Peter Walker London Longcase clock
Peter Walker London longcase clock 1Peter Walker London longcase clock 7Peter Walker London longcase clock 6Peter Walker London longcase clock 5Peter Walker London longcase clock 4Peter Walker London longcase clock 3Peter Walker London longcase clock 2Peter Walker London longcase clock 8

Peter Walker London longcase clock


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Product Description

Peter Walker London longcase clock

All the dating evidence for the Peter Walker London Longcase clock points to 1695 – 1700.  The period in English and Irish history known as William and Mary: Queen Mary had died in 1694 and on the death of William III (William of Orange), Mary’s sister Anne became queen of England Scotland and Ireland. Although Europe was torn apart by the Nine Years War economic growth followed an expansion in trade and international commerce. 

Peter Walker was apprenticed to Andrew Savory in 1681 and subsequently worked at Wild Street End, London (round the corner from Drury Lane). He is known to have been working in London in 1720s and died in Amsterdam in 1730. The Worshipful Company of Clockmakers has a useful website with information about early London makers

The dial shows many of the features associated with late seventeenth century clocks: The very well defined corner spandrels are Later London Cherub Head type which was popular between 1690 – 1710. The matted central zone is engraved with “peacock tail”. The subsidiary seconds ring intersects the hour chapter ring – always a sign of an early clock. The Chapter ring is highly ornamented with complex half hour marks. The dial which is 12″ across has had the clipped corners made square by the later addition of four quadrants of brass sheet.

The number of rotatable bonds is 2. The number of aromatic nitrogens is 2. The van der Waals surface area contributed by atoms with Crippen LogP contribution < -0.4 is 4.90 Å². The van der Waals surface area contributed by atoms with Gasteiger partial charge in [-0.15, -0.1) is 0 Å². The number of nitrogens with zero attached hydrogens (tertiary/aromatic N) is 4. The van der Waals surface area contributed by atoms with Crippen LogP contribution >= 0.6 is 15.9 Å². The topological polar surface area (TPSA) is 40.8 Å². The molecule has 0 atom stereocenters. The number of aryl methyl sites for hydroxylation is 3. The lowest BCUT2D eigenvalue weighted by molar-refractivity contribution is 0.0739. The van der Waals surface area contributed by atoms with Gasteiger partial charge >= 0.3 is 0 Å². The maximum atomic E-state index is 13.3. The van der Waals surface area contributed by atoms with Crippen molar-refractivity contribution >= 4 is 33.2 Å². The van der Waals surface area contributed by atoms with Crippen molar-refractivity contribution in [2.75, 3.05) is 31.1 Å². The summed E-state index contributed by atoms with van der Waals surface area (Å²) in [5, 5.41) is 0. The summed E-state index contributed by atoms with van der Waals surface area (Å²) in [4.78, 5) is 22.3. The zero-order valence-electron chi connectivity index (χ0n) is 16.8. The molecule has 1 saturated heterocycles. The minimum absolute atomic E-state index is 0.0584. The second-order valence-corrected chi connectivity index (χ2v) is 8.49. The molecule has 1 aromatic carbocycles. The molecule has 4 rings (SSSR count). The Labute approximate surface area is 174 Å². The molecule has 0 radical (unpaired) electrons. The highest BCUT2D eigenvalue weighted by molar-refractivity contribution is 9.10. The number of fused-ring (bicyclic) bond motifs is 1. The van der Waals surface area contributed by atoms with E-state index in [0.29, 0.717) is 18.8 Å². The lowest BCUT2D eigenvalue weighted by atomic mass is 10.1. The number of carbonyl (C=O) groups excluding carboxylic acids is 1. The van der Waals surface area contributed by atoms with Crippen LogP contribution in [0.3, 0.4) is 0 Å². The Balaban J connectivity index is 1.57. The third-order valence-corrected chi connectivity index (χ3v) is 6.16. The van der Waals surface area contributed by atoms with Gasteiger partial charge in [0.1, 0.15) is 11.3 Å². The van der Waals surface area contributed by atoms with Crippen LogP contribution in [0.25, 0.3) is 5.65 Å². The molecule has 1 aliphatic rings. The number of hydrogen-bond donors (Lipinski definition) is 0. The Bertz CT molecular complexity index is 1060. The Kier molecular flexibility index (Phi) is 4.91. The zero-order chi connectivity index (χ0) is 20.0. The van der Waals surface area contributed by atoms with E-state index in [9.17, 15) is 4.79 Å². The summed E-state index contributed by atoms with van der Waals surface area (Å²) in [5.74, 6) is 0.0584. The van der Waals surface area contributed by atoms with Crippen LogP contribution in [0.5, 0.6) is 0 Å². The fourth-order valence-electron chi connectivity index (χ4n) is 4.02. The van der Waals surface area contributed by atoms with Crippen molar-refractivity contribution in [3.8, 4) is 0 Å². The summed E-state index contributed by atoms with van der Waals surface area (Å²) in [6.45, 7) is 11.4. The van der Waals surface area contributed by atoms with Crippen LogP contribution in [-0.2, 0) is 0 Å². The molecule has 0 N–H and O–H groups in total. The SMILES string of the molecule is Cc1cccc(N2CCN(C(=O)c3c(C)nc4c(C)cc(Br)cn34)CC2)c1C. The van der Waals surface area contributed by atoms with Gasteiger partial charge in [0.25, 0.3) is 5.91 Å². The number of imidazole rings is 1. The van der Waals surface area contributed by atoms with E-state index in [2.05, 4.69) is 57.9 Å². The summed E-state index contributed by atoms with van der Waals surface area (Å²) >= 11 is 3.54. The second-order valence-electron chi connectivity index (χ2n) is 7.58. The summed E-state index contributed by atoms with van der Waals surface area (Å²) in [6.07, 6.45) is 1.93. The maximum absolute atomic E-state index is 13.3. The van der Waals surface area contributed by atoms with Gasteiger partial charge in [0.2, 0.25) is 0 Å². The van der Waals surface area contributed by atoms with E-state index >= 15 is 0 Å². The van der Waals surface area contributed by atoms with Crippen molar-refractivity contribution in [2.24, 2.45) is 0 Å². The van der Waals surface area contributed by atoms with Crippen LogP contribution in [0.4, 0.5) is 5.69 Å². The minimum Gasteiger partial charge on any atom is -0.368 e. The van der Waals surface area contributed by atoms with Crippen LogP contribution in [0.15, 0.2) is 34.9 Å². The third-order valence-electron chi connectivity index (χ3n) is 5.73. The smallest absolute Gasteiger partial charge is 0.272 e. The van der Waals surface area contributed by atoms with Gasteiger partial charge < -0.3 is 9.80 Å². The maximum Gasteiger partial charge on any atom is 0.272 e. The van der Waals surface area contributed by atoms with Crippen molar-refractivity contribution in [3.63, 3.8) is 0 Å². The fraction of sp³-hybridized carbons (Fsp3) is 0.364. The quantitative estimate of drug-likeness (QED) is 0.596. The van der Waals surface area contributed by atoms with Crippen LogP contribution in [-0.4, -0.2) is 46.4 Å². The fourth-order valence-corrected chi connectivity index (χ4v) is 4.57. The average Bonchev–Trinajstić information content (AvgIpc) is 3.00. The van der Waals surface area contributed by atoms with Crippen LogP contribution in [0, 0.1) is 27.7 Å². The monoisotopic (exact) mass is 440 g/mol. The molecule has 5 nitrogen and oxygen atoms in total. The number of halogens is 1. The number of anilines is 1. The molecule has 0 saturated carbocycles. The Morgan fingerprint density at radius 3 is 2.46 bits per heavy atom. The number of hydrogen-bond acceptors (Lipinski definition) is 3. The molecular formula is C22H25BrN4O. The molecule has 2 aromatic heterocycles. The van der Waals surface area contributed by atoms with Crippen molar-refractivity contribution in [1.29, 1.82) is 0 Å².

Like all good early London clocks, there are five pillars between the movement plates: They are of the early finned type. The inside count wheel is situated between the great wheel and the drum rather than behind the great wheel.  So this is a transition type between the outside count-wheel of the very early plated longcase movements and the last of the count-wheels.  Rack striking became universal in the early 1700s although the London makers tended to be rather conservative.

The oak case is somewhat subdued, compared to the highly embellished dial: It seems to be from a slightly later date – maybe 1730s, and we suspect that it is a replacement following abandonment of the original case. It is always surprising that early clock cases tend to get mistakenly discarded as beyond repair.

Peter Walker London longcase clock